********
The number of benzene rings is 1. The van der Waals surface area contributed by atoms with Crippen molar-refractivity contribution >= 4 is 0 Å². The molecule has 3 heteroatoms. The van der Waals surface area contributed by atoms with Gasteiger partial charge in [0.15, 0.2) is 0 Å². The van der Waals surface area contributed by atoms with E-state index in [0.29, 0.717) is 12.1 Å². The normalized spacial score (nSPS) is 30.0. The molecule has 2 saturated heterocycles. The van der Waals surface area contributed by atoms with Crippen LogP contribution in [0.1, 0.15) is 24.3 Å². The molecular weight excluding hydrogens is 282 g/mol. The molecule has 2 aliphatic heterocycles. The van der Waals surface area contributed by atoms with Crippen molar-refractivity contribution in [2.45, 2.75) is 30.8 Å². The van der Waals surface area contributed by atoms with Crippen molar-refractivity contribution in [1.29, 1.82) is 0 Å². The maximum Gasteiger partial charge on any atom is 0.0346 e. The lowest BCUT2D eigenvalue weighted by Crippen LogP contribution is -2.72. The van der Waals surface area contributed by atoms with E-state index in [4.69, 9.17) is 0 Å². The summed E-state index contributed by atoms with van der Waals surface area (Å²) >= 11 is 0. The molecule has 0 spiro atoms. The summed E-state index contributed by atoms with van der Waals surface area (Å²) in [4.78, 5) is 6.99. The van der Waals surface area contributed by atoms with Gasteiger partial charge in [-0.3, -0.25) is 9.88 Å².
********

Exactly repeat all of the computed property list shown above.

The number of benzene rings is 1. The van der Waals surface area contributed by atoms with Crippen molar-refractivity contribution >= 4 is 0 Å². The molecule has 3 heteroatoms. The van der Waals surface area contributed by atoms with Gasteiger partial charge in [0.15, 0.2) is 0 Å². The van der Waals surface area contributed by atoms with E-state index in [0.29, 0.717) is 12.1 Å². The normalized spacial score (nSPS) is 30.0. The molecule has 2 saturated heterocycles. The van der Waals surface area contributed by atoms with Crippen LogP contribution in [0.1, 0.15) is 24.3 Å². The molecular weight excluding hydrogens is 282 g/mol. The molecule has 2 aliphatic heterocycles. The van der Waals surface area contributed by atoms with Crippen molar-refractivity contribution in [2.45, 2.75) is 30.8 Å². The van der Waals surface area contributed by atoms with Crippen molar-refractivity contribution in [1.29, 1.82) is 0 Å². The maximum Gasteiger partial charge on any atom is 0.0346 e. The lowest BCUT2D eigenvalue weighted by Crippen LogP contribution is -2.72. The van der Waals surface area contributed by atoms with E-state index in [4.69, 9.17) is 0 Å². The summed E-state index contributed by atoms with van der Waals surface area (Å²) >= 11 is 0. The molecule has 0 spiro atoms. The summed E-state index contributed by atoms with van der Waals surface area (Å²) in [4.78, 5) is 6.99. The van der Waals surface area contributed by atoms with Gasteiger partial charge in [-0.3, -0.25) is 9.88 Å².